60 Second Wine Review — Henry Earl Red Mountain Cabernet Sauvignon

A few quick thoughts on the 2010 Henry Earl Red Mountain Cabernet Sauvignon.

The Geekery

Henry Earl is owned by Washington grape growers Dick & Wendy Shaw with the estate named after their two fathers, Henry Shaw and Earl West. Paul Gregutt in Washington Wines and Wineries notes that the Shaws are one of the largest vineyard holders in the Wahluke Slope with 464 acres.

On Red Mountain, they have almost 52 acres with their North Vineyard as well as joint ownership of 313 acre Quintessence Vineyard with Paul Kaltinick and 26 acre Obelisco Vineyard with Kaltnick and the Long Family.

Among the many wineries that the Shaws sell fruit to include: Duckhorn’s Canvasback, Col Solare, DeLille, Fidelitas, Guardian Cellars, Januik and Mark Ryan Winery.

With Jack Jones, the Shaws started J & S Crushing and the Columbia River’s Edge Winery, a custom crush facility for clients like Ste. Michelle Wine Estates. In 2014, they launched Henry Earl and acquired Russell Creek Winery in Walla Walla.

Victor Palencia, one of Wine Enthusiast’s Top 40 under 40 Tastemakers, is the winemaker for Henry Earl. In addition to his work with Henry Earl, Palencia also does the winemaking for Jones of Washington and his own Palencia Winery.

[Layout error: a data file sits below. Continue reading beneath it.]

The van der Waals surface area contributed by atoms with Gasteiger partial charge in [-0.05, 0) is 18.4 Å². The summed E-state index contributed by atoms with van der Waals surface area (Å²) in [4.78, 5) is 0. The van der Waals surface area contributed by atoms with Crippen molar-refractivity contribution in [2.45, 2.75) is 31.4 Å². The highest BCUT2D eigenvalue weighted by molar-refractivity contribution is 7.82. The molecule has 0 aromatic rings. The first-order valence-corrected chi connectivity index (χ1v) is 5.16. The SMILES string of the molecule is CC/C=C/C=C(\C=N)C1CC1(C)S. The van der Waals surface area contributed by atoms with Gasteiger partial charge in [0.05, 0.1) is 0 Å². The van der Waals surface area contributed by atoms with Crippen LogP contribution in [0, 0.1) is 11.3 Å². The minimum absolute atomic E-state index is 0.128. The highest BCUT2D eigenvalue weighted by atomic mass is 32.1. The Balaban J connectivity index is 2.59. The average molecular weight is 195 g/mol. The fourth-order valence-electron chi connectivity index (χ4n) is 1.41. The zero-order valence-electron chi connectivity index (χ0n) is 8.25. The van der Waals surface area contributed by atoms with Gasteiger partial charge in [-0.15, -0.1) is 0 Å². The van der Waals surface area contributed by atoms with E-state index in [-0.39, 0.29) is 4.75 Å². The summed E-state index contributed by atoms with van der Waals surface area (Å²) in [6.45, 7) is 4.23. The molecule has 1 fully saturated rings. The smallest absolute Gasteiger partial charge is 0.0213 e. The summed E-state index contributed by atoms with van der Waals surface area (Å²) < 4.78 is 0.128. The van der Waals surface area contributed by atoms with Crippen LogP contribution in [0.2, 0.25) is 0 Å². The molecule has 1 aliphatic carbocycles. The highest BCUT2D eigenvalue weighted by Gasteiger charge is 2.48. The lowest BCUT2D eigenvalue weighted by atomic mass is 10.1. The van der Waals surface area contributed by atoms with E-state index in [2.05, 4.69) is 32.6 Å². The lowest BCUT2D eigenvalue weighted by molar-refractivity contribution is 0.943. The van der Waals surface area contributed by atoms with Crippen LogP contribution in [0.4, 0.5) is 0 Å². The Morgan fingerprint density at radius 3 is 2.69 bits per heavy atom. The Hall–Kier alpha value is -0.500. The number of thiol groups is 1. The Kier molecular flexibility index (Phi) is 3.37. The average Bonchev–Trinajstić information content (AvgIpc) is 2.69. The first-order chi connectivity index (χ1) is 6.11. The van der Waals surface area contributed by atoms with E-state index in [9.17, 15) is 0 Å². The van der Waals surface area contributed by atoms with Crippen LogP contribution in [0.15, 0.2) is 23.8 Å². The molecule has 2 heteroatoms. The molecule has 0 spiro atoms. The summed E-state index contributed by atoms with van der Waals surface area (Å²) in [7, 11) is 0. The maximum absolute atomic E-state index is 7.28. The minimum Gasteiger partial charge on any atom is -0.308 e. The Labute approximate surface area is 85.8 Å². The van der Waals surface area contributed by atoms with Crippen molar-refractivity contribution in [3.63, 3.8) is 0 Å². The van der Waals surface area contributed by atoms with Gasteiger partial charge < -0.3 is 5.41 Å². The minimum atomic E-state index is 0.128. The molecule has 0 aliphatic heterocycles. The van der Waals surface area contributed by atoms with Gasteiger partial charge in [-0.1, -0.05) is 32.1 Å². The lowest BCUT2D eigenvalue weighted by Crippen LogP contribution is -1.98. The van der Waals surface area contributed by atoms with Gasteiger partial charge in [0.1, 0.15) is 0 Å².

Photo by Gerard Prins. Uploaded to Wikimedia Commons under  CC-BY-SA-3.0

Oak flavors, a little fruit and acidity pretty much sums up this wine.


The Wine

Medium intensity nose. Dark fruits like blackberry and black plum with noticeable oak spice of clove and cinnamon.

On the palate, the dark fruits come through but are less defined than they were on the nose. The oak really dominants with vanilla joining the spices from the nose. Medium-plus acidity and medium tannins give a rugged structure that needed just a bit more fruit to balance it.

The Verdict

I think this wine is probably a year or 2 past its prime. It’s not drinking badly but it’s not offering as much pleasure as you would expect from something around $40-45.

With the fruit fading, it is mostly the acidity and oak running the show and, for me at least, that not very compelling.

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